Then, later in the week, I read in The Independent of how Philip Gould, the Blairite strategist with a new book to plug, intends to keep Labour in power for most of the next century - no less - by the method Trotsky knew as "permanent revolution", in which the "modernisation" of the party never stops.

What will the tools of this revolution be? I suspect brain-storming, SWOT sessions, helicopters to weekends in country estates; continuous talk of the need to change the product, in other words, on the far side of the consumer barricades. For an enfeebled political class, shorn of clout or ideology, it will be an excellent way to live and to endure. As for the rest of us - qu'ils mangent de la brioche polenta.


THE RIVER Cafe must now be the most famous restaurant in the world, partly because of its cookbook and partly because it has come to symbolise the detestable chumminess of Blair's "new Britain". Mrs Ruth Rogers sets the standard in food; Mr Richard Rogers designs the Millennium Dome; Mr Peter Mandelson takes an interest in both. In some ways, the charge is unfair. Tory Britain was certainly just as chummy and probably much more so, only the connections were less visible. Who knew who met whom behind the doors of the Carlton or Boodles or Pratt's?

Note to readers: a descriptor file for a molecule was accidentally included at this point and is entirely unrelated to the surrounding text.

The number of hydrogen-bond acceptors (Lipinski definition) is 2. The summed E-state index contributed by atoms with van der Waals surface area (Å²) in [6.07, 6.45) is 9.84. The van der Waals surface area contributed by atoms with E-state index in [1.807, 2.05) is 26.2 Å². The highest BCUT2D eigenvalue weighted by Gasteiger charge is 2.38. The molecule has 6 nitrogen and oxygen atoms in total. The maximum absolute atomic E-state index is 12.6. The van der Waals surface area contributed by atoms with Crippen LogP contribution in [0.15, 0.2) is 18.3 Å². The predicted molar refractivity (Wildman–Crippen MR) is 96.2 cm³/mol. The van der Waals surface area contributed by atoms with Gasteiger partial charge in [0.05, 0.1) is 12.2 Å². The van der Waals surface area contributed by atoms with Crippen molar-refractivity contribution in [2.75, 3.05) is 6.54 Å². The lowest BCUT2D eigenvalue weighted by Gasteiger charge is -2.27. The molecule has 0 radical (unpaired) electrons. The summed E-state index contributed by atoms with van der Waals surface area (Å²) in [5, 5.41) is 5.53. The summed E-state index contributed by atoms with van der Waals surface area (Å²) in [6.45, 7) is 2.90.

You could argue that public restaurants are more democratic than private clubs, and not just because they allow in women. We discovered this week, for example, that General Pinochet ate once at the River Cafe; we may never know how many stiff gins he had beforehand at (say) the United Services Club. Still, it's hard to resist the hope that the disclosure of the general's visit has caused the restaurant embarrassment. A couple of weeks ago the Food and Drink programme on BBC2 tried an interesting experiment. They got an "ordinary viewer" with a genuine interest in food to try to book a table at three of London's fashionable restaurants, including the River Cafe.

She was respectable-looking women with an rp-voice and she got nowhere. Then Tara Palmer-Tompkinson tried and got a table no problem. Tara Palmer- Tompkinson is a minor celebrity with no obvious talents, a member of what Paul Valery called "the delirious professions", whose public worth is determined by their own private estimate of it. The favouritism shown to her isn't a scandal: the River Cafe isn't yet a public institution and, anyway, who cares? On the other hand, the restaurant's policy of who it lets in and who it keeps out is, let's say, an unfortunate one for the leading feeding-place of the politics of inclusion.


WATCHING The Truman Show, which is a very enjoyable film, I kept remembering something Tom Paulin had said on The Late Review. He hadn't liked the film much; it had good ideas which were never developed. "Think what Kafka would have done with it," he said. It reminded me of one of those lines from Stephen Potter's lessons in One-Upmanship, deployable as the winner in almost any argument. Coronation Street? Alan Bennett? The Beano? Think what Kafka would have done with them.